Link (1) covers this tool but I will mention it again because it was of tremendous help to me during development. I could manage my database and schema growth smoothly with this tool, which otherwise can be quite nightmarish during development. They also have some very nice and brief tutorials to get you up and running in a matter of minutes here. Again an absolute MUST HAVE.
(For starters you will never face this irritating error ever).
I chose to go with postgresql for the database and set it up using this short bunch of steps. I cannot find this cool blog online anymore so I have uploaded a pdf of the saved page. A few more helpful (almost MUST-KNOW) links for postgresql:
- Talking to a PostgreSQL database with psql
- 15 Practical PostgreSQL DBA commands
- 15 Advanced PostgreSQL DBA commands
For the server, I chose to go with Apache. Some helpful links:
- Quick Configuration Guide for mod_wsgi -Important for the initial setup of the application
- Start/Restart/Stop Apache web server – 3 simple commands but very handy as you will be using them every few seconds while developing.
Some obvious Apache questions (who’s answers are, well, not that obvious):
- Location of Apache Log files – Very useful for debugging
- Find out what user Apache is running as – Knowing this small thing can save you a few painful hours
- Disable access to Root directory
I am excited about this section. Some cool developer tips that made things really efficient and less annoying:
- How to keep your ssh session from timing out
- How to enable root user and How to login as root (so that you dont have to worry about any kind of system permissions ever!)
- Git Immersion – The awesomest git tutorial I have found on the web
Although the django documentation is extensive and helpful, it is lacking w.r.t these specific tasks, which can be quite confusing for a newbie:
- File Uploading
- A simple introduction to Django Forms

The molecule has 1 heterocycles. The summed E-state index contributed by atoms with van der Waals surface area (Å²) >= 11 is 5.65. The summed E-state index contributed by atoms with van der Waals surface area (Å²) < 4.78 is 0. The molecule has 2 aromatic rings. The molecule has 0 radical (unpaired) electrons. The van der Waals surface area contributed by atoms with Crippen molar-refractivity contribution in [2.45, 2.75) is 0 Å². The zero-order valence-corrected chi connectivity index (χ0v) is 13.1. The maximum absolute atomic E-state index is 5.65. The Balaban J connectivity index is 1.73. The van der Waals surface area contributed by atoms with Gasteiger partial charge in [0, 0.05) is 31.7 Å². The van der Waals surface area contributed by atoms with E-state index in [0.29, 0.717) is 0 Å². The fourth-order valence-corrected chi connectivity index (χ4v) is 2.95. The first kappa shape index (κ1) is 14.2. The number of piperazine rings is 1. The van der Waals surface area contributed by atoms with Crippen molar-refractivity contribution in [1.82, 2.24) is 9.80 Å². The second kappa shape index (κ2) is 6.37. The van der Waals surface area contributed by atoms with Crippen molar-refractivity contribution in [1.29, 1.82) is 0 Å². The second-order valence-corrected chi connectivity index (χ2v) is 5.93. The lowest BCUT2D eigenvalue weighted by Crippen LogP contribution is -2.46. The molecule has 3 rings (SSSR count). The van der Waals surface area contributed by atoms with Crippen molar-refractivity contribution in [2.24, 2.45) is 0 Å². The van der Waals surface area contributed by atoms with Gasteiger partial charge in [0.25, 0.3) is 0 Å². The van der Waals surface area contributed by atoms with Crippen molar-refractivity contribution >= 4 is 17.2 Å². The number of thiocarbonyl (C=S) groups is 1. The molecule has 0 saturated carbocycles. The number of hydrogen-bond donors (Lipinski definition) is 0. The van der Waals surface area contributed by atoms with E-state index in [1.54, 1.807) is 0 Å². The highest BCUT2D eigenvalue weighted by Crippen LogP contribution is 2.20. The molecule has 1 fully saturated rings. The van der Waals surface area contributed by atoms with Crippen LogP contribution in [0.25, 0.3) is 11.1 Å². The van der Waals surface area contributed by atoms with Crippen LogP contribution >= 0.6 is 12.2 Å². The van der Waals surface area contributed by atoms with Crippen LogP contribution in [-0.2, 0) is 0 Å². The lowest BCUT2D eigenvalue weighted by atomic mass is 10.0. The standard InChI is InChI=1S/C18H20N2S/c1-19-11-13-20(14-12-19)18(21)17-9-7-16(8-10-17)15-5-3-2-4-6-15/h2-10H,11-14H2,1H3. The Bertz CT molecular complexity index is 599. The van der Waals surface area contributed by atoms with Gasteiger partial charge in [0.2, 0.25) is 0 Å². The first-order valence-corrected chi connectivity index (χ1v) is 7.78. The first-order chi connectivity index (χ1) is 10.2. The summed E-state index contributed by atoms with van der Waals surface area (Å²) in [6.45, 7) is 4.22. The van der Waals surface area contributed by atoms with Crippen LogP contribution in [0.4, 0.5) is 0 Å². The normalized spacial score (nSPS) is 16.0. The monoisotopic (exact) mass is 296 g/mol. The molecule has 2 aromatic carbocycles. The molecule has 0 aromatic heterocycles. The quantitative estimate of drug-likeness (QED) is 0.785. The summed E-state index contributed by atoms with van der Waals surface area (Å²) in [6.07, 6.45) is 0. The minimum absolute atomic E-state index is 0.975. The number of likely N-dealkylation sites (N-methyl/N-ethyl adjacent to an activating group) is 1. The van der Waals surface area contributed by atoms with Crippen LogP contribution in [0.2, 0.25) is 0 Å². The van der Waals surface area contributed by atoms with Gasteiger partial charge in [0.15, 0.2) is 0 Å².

- Multi-step Forms in Django and Django FormWizard-Passing Data between Forms (*)
UI/UX- Using django-widget-tweaks made my life easier
Finally deployment- I chose to go with Linode. Read this blog + comprehensive guides of Linode and you should be good to go.
If you have made it this far into the post, then here are a few bonus pointers:
- How to set IDLE as the default editor of Python scripts Ubuntu
- Add an awesome color theme to IDLE
- How to avoid Django’s admin pages missing error
So well, without much ado, I will end this post now.
If you are wondering, where is the website that I worked on? I used Django to make an online game to simulate a financial environment for the students of London Business School. I am currently working to release this game under a GNU GPL license. If that goes through, I will update this post with the link and would be happy to receive some reviews. In the meanwhile, I hope these links will help someone as much as they helped me.
(*)- In my experience I have not found Django’s FormWizard to be very helpful. After trying it once I stuck to designing and coding in multi-step forms on my own.
One thought on “My Django Journey”
Great tutorial. I think learning a framework that uses the MVC architecture(such as Django, Grails, CakePhP, RoR etc), is immensely useful. There are many frameworks both server side and client side(such as Backbone, Angular etc ) that use this pattern with slight modifications in many languages.
Most applications these days both in academic and non-academic circles tend to be developed over the web platform to leverage the reach of the internet. Using frameworks such as Django will help you setup your application with ease without having to write much boilerplate code. This will allow you to spend most of your time focusing on the application logic.